The rest of this article is only available to active members of Questia

Sign up now for a free, 1-day trial and receive full access to:

  • Questia's entire collection
  • Automatic bibliography creation
  • More helpful research tools like notes, citations, and highlights
  • Ad-free environment

Already a member? Log in now.

Notes for this article

Add a new note
If you are trying to select text to create highlights or citations, remember that you must now click or tap on the first word, and then click or tap on the last word.
One moment ...
Default project is now your active project.
Project items

Items saved from this article

This article has been saved
Highlights (0)
Some of your highlights are legacy items.

Highlights saved before July 30, 2012 will not be displayed on their respective source pages.

You can easily re-create the highlights by opening the book page or article, selecting the text, and clicking “Highlight.”

Citations (0)
Some of your citations are legacy items.

Any citation created before July 30, 2012 will labeled as a “Cited page.” New citations will be saved as cited passages, pages or articles.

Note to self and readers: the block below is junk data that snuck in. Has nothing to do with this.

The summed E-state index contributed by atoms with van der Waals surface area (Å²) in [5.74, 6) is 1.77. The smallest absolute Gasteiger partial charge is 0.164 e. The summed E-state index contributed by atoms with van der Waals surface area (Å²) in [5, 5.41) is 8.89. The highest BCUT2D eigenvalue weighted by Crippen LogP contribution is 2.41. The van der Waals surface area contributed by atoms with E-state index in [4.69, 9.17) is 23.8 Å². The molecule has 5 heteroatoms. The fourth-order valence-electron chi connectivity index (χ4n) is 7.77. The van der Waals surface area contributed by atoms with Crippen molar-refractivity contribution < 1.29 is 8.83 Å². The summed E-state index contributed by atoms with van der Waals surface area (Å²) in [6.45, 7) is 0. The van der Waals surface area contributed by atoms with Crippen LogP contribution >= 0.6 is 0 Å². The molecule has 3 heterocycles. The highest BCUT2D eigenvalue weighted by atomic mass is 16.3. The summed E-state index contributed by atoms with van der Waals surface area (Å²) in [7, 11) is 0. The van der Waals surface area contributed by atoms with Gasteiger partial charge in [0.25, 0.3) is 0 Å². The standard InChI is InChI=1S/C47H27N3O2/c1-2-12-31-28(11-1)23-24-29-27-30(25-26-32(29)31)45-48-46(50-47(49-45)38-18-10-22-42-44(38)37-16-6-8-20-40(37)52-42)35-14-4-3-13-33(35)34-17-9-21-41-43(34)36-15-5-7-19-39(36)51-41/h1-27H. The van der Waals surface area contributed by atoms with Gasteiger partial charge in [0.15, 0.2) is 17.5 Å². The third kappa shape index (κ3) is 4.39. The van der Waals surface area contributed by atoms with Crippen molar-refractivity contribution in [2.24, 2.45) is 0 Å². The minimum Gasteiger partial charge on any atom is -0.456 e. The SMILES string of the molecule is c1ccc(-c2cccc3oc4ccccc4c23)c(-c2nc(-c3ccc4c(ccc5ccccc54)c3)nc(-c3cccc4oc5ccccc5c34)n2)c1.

We also added the ability to view new citations from your projects or the book or article where you created them.

Notes (0)
Bookmarks (0)

You have no saved items from this article

Project items include:
  • Saved book/article
  • Highlights
  • Quotes/citations
  • Notes
  • Bookmarks
Notes
Cite this article

Cited article

Style
Citations are available only to our active members.
Sign up now to cite pages or passages in MLA, APA and Chicago citation styles.

(Einhorn, 1992, p. 25)

(Einhorn 25)

1

1. Lois J. Einhorn, Abraham Lincoln, the Orator: Penetrating the Lincoln Legend (Westport, CT: Greenwood Press, 1992), 25, http://www.questia.com/read/27419298.

Cited article

Fraud by Hindsight*
Settings

Settings

Typeface
Text size Smaller Larger Reset View mode
Search within

Search within this article

Look up

Look up a word